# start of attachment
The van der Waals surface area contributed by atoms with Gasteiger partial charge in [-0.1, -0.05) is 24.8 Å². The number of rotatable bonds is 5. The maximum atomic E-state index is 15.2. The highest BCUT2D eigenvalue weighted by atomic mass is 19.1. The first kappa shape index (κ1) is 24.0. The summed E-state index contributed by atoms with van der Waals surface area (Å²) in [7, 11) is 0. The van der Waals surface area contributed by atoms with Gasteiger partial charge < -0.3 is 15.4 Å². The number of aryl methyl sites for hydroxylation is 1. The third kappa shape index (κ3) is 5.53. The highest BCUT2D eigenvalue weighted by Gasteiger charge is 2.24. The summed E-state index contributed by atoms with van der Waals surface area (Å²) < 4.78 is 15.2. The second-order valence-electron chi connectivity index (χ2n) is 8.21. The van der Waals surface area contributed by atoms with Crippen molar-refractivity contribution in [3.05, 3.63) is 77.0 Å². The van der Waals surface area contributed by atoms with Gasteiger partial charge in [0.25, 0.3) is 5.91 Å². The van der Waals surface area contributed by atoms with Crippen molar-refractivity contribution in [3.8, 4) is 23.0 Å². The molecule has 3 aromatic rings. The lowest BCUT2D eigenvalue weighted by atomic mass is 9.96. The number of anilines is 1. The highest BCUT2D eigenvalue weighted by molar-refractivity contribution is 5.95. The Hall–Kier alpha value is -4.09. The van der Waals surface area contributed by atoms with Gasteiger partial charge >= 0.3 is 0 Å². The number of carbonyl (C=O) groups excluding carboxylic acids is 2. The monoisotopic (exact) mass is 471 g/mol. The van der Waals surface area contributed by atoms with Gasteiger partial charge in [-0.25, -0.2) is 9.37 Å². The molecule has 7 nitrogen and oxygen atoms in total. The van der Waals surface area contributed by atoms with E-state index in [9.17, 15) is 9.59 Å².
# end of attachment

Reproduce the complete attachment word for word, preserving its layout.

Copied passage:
The van der Waals surface area contributed by atoms with Gasteiger partial charge in [-0.1, -0.05) is 24.8 Å². The number of rotatable bonds is 5. The maximum atomic E-state index is 15.2. The highest BCUT2D eigenvalue weighted by atomic mass is 19.1. The first kappa shape index (κ1) is 24.0. The summed E-state index contributed by atoms with van der Waals surface area (Å²) in [7, 11) is 0. The van der Waals surface area contributed by atoms with Gasteiger partial charge < -0.3 is 15.4 Å². The number of aryl methyl sites for hydroxylation is 1. The third kappa shape index (κ3) is 5.53. The highest BCUT2D eigenvalue weighted by Gasteiger charge is 2.24. The summed E-state index contributed by atoms with van der Waals surface area (Å²) < 4.78 is 15.2. The second-order valence-electron chi connectivity index (χ2n) is 8.21. The van der Waals surface area contributed by atoms with Crippen molar-refractivity contribution in [3.05, 3.63) is 77.0 Å². The van der Waals surface area contributed by atoms with Gasteiger partial charge in [0.25, 0.3) is 5.91 Å². The van der Waals surface area contributed by atoms with Crippen molar-refractivity contribution in [3.8, 4) is 23.0 Å². The molecule has 3 aromatic rings. The lowest BCUT2D eigenvalue weighted by atomic mass is 9.96. The number of anilines is 1. The highest BCUT2D eigenvalue weighted by molar-refractivity contribution is 5.95. The Hall–Kier alpha value is -4.09. The van der Waals surface area contributed by atoms with Gasteiger partial charge >= 0.3 is 0 Å². The number of carbonyl (C=O) groups excluding carboxylic acids is 2. The monoisotopic (exact) mass is 471 g/mol. The van der Waals surface area contributed by atoms with Gasteiger partial charge in [-0.25, -0.2) is 9.37 Å². The molecule has 7 nitrogen and oxygen atoms in total. The van der Waals surface area contributed by atoms with E-state index in [9.17, 15) is 9.59 Å².